Monday, January 15, 2007

Target Cashier

"What happened to my life?" she questions internally.

She fumbles with her chair creating a loud noise and unwanted attention from otherwise inattentive, fellow coffee drinkers. Finally seated and waiting for her mocha, her head meets the comfortable resting place of her two hands, allowing a detailed look at the table's lacquer finish. It would be safe to assume that she is just hiding from embarrassment but the honest truth is that Mary spends much of life in this position. Head ducked down...depressed. And while she did take a brief moment to study the table-top finish with its glossy sheen, her gaze shot through the table distorting the details into a blur.

The images that entered her mind were no longer tangible pieces of the 'here and now' but rather on her frustrations and circumstance. So as to downplay her obvious discomfort, she slides her body into a more laid back position and pretends to read a flyer left by a previous customer. Silent suffering was her mantra. Never intent on the spot light, her sadness would just intensify if she knew she was on display for judgmental gazers.

She no longer asked herself the Big Picture questions, like "what would my life have become only if...?" Instead, she occupies her brain with the trivial such as, "how long does it take to make a mocha grande?" Ever wearing emotions like clothing, that thought was betrayed by an angry glance at the girls behind the counter.

She wasn't always unhappy and lost. She's not even completely certain why she lacks joy now. Sure her marriage of twenty years is over, forcing employment here at Target for $7.00 per hour. Those are indeed reasons to be mournful but this was deeper and less definable. Getting hot under the collar Mary starts to squirm and fight the urge to remove her coat, wanting at least for a few minutes before work, to blend with the general public and cloak her uniform underneath.

It doesn't help that the girl behind the counter finally delivers the much-needed-caffeinated-beverage with cheery glee saying, "Here is your mocha Mary...employee discount included!"

Rolling her eyes but careful to be thankful, Mary takes her first warm sip while scanning the room. She carefully takes inventory of who might have noticed the comments revealing her true identity. If anyone had been staring, they gave her the generous gift of averting her gaze. All of them busy with crossword puzzles, cell phones, shopping lists, and meaningless conversation. It was little moments like this that gave her some hope. It seems silly, since ten minutes from now she would be working the register, possibly even checking out some of the fellow patrons of the built-in Starbucks. But even ten minutes of being a "regular consumer" seemed to brighten her day.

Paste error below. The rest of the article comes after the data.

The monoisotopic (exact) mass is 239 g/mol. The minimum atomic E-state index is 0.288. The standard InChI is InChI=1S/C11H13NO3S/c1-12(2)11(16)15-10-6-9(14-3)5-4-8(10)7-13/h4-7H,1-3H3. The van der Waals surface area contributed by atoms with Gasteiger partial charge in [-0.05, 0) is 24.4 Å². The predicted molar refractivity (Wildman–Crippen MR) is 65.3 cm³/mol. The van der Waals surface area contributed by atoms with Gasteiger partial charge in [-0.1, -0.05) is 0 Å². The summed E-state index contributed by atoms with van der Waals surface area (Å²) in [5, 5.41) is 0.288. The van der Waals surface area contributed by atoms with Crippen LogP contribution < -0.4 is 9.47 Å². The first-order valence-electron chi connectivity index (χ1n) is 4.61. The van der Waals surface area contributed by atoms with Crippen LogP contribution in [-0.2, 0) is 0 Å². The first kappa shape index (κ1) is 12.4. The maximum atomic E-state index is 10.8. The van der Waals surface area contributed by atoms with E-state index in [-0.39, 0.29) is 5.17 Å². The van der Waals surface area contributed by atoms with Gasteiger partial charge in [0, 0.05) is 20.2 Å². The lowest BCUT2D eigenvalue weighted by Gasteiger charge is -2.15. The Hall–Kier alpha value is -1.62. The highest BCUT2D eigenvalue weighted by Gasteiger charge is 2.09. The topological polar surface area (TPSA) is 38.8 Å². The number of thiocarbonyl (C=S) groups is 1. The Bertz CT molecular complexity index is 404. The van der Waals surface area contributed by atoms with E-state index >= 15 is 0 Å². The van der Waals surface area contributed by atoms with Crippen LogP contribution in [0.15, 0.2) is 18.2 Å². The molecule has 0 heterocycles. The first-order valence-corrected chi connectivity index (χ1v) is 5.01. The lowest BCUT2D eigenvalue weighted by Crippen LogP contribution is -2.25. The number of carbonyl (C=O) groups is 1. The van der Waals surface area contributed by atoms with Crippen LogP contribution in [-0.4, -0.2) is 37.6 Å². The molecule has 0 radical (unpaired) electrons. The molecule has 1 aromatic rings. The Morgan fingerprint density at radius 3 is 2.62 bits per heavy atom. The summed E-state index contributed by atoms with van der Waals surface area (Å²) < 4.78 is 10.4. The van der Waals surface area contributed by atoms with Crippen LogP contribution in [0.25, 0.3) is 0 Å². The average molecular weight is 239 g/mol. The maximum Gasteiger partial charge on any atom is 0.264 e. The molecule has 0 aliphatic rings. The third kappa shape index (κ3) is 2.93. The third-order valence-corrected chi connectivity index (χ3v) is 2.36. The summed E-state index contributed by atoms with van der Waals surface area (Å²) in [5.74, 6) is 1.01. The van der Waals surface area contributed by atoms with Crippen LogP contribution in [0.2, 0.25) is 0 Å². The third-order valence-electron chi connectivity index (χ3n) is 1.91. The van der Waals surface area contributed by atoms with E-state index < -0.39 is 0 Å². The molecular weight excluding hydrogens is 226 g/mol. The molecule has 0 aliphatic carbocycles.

"Tomorrow, I am going to go just a bit out of my way to the Starbucks on Morris," she thought. "Who cares about a 10% discount anyway?" This innocent thought became an intense day-dream of what tomorrow might hold for her. Her trance made ten minutes and 10 oz. of coffee fly by in the blink of an eye. Had it not been for a clumsy co-worker crashing carts into the holding bay, she might have sat for hours wrapped in the safe cocoon of her dream world.

Sliding the empty cup across the table, Mary stood upright, collecting her lunch cooler and gloves. Once again she created that wretched squeal as she pushed the chair back into place. This time, it didn't matter. It was time to reveal her proud Target uniform and nametag. Her ex-husband Marty didn't matter anymore. Her pregnant 18 year-old daughter and 22 year-old, pot smoking son became a distant concern as she carefully folded her coat into the crook of her arm.

"Mary Oswald" was etched into a rectangular badge, mounted above her left bosom. The training sticker would finally come off after today and she was glad for it. There was something even less noble about being in retail at the age of 46 with a sticker revealing her rookie status.

As she passes me, I intentionally catch her gaze causing her to flinch a bit. I am tempted to do as so many others had and give her the reprieve of looking away. But I can't. I let the uncomfortable nature of the moment hold as I widen my grin as far as my face will allow. I have a mission. This woman must know that there are other caring souls in the world.

Success. She smiles back almost with a chuckle. Her furrowed brow and intense focus drop ever-so-briefly, proving that her walls hadn't built up so high that they were impenetrable.

"Have a great day," I say as she passes by.

Even more cheerful than before, she exclaims..."You do the same."

I was careful in my exchange not to reveal my intrusion on her life. Who really knows if she is divorced or if she questions her life and the results of her decisions? These are just the thoughts that passed through my mind as I naturally but inadvertently "people watch". There were
clues that led me to the backstory, so I might have been spot on with my observations as I seem to have a talent for doing. But I might be very far off. Who cares?

I took a moment from my coffee, newspaper, email, and virtual engage a real, breathing person, in a tangible exchange. One that will likely have both us of feeling better for it.

At least...for a little while.


Carolanne said...

Great story!
I love it. :)